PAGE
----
An internal conversation we’ve been having over the last couple of days… What do you call a plug-in that is not thin, but not really thick either? We’ve been kicking around ideas on how to best describe what the Citrix iPad Receiver is and does. A terminal service? A partially thick plug-in? Browser replacement? You get the drift – nothing fits quite right. Anyway, the iPad Receiver is pretty interesting in that it completely isolates the iPad from any direct network connectivity (the Access Gateway is talking to the network) while providing useful access to enterprise apps across nearly all link types (WAN, DSL, 3G, cable, etc.). It’s not a thin client, but not a thick one either.

Mobile device network connections represent several challenges to an IT department. Essentially, they are consumer devices that easily double as business tools. Because of the dual functionality, there are limitations that need to be understood and mitigated. But before that, let’s look at the remote network access options for a mobile device:

There are four basic ways to remotely access an enterprise network with a mobile device:
1. Direct connection to the network – hopefully through an authenticating firewall. In this case, network shares and Web apps are accessible to the remote user, usually communicating in cleartext. There are many options to fix this, all of which are a huge improvement including SSL VPN products that start at less than $1,000. If users are accessing your network with a direct connection… Stop! Now!

2. Clientless VPN (also called CVPN or Web VPN). This method uses an HTTPS browser session and a reverse proxy (proxy external to internal) to provide Web access to applications. Initially, this approach was considered the safe way to allow for home PCs to access OWA and Sharepoint since there never is a direct connection between the user device and the network. Unfortunately, simple HTML easily traverses the CVPN, and complex Web 2.0 technologies don’t, you need a…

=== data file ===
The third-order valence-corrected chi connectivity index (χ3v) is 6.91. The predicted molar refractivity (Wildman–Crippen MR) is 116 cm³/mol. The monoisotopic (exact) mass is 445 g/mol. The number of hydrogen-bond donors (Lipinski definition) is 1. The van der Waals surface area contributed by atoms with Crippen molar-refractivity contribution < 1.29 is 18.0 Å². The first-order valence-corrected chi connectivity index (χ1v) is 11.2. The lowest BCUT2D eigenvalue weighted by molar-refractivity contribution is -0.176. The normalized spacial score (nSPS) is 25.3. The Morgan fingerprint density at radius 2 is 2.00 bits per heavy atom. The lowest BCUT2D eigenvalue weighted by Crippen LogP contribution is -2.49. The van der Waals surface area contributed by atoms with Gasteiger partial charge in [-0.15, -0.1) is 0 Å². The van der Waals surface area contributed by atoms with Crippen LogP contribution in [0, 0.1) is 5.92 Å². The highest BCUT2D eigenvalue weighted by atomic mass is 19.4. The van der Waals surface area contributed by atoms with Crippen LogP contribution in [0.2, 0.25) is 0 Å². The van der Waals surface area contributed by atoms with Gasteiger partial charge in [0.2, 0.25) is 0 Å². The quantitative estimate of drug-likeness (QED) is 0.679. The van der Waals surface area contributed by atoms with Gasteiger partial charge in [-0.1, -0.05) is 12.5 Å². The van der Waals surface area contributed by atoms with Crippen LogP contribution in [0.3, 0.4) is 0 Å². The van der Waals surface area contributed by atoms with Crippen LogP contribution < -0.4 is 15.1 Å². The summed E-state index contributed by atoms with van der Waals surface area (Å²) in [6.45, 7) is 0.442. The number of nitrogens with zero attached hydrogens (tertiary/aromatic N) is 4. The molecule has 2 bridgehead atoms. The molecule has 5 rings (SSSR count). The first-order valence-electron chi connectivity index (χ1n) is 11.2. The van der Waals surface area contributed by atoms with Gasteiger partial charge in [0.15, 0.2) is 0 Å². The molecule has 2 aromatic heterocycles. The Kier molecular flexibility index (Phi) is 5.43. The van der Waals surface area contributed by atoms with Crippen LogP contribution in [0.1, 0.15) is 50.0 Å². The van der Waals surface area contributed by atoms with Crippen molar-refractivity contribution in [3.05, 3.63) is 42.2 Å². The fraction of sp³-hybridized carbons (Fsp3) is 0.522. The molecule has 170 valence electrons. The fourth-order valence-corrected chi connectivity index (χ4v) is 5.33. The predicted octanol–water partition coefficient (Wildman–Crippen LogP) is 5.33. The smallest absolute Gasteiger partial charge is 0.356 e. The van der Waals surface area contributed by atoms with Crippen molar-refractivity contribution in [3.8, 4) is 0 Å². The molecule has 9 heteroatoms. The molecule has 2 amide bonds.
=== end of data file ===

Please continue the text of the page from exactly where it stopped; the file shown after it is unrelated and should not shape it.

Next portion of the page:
3. Full VPN tunnel – LAN extension. In this case there is a full layer 2 or 3 tunnel to the network. This option offers the most flexibility – everything, including complex Web apps, just works with little configuration and management overhead. Yet, IT managers tend to shy away from opening up a full layer 3 tunnel to the network. The requirements for advanced authentication, data leak prevention and authorization limitations are expensive and tend to add significant administrative overhead. This becomes more dangerous if deployed as a disaster recovery strategy as users will access the network with home PCs and just domain credentials – unless the organization is willing to lay out a pile of cash for two-factor solutions.

4. Proxy connection. Create the experience that you are directly connected to the network, but aren’t. Tools like XenApp, Microsoft RDP, VNC, etc. allow the user to exchange screens, mouse and keyboard, but run the application remotely. Citrix SG, AG and MS TSGateway act as the “barrier” that prevent actual data from lingering on the mobile device.

Customers are telling us they definitely don’t want option 1 (and shouldn’t). Option 2 is workable only for simple Web apps and a few supported complex apps like Outlook Web Access and Sharepoint. Option 3 entails too much risk. Leaving option 4 as the safest choice (although it can be more expensive that the others). By using a proxy connection, you remove many of the traditional vulnerabilities and protections required with using a full VPN tunnel (memory protection and wipe, disabling Bluetooth, USB tethering, blocking internal data storage, etc.). Most of these features are found in mobile platform management products. Do you want your VPN provider to become your platform management vendor (or vice versa)? But that’s the topic for my next post. Stay tuned!

Full disclosure: I am a Citrix employee and as an Access Gateway product manager can definitely be accused of having an axe to grind here, but my intention is to maintain impartiality – feel free to point out any failings in my logic.